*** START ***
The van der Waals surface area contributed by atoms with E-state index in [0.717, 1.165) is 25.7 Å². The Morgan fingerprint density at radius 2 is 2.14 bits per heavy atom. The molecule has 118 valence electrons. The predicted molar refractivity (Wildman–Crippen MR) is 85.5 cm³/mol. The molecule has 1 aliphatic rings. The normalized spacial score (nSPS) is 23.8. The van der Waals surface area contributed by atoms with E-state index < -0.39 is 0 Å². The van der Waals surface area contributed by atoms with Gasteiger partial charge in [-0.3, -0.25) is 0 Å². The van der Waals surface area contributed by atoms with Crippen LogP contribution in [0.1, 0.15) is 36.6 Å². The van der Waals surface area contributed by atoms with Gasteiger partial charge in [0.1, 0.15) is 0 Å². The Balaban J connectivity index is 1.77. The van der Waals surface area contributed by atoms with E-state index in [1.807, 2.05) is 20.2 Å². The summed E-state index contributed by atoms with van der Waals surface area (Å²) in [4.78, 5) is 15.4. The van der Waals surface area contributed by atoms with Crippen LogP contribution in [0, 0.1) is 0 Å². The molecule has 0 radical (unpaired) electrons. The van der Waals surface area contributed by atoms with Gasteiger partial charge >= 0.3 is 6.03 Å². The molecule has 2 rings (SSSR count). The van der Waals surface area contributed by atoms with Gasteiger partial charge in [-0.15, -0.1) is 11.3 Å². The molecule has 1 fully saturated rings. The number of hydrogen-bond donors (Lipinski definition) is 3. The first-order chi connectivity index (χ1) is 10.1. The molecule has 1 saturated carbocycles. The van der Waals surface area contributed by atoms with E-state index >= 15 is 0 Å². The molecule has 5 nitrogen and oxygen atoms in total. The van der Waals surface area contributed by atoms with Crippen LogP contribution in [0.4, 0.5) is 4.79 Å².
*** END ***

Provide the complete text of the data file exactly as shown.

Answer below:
The van der Waals surface area contributed by atoms with E-state index in [0.717, 1.165) is 25.7 Å². The Morgan fingerprint density at radius 2 is 2.14 bits per heavy atom. The molecule has 118 valence electrons. The predicted molar refractivity (Wildman–Crippen MR) is 85.5 cm³/mol. The molecule has 1 aliphatic rings. The normalized spacial score (nSPS) is 23.8. The van der Waals surface area contributed by atoms with E-state index < -0.39 is 0 Å². The van der Waals surface area contributed by atoms with Gasteiger partial charge in [-0.3, -0.25) is 0 Å². The van der Waals surface area contributed by atoms with Crippen LogP contribution in [0.1, 0.15) is 36.6 Å². The van der Waals surface area contributed by atoms with Gasteiger partial charge in [0.1, 0.15) is 0 Å². The Balaban J connectivity index is 1.77. The van der Waals surface area contributed by atoms with E-state index in [1.807, 2.05) is 20.2 Å². The summed E-state index contributed by atoms with van der Waals surface area (Å²) in [4.78, 5) is 15.4. The van der Waals surface area contributed by atoms with Crippen LogP contribution in [0, 0.1) is 0 Å². The molecule has 0 radical (unpaired) electrons. The van der Waals surface area contributed by atoms with Gasteiger partial charge >= 0.3 is 6.03 Å². The molecule has 2 rings (SSSR count). The van der Waals surface area contributed by atoms with Gasteiger partial charge in [-0.15, -0.1) is 11.3 Å². The molecule has 1 fully saturated rings. The number of hydrogen-bond donors (Lipinski definition) is 3. The first-order chi connectivity index (χ1) is 10.1. The molecule has 1 saturated carbocycles. The van der Waals surface area contributed by atoms with E-state index >= 15 is 0 Å². The molecule has 5 nitrogen and oxygen atoms in total. The van der Waals surface area contributed by atoms with Crippen LogP contribution in [0.4, 0.5) is 4.79 Å².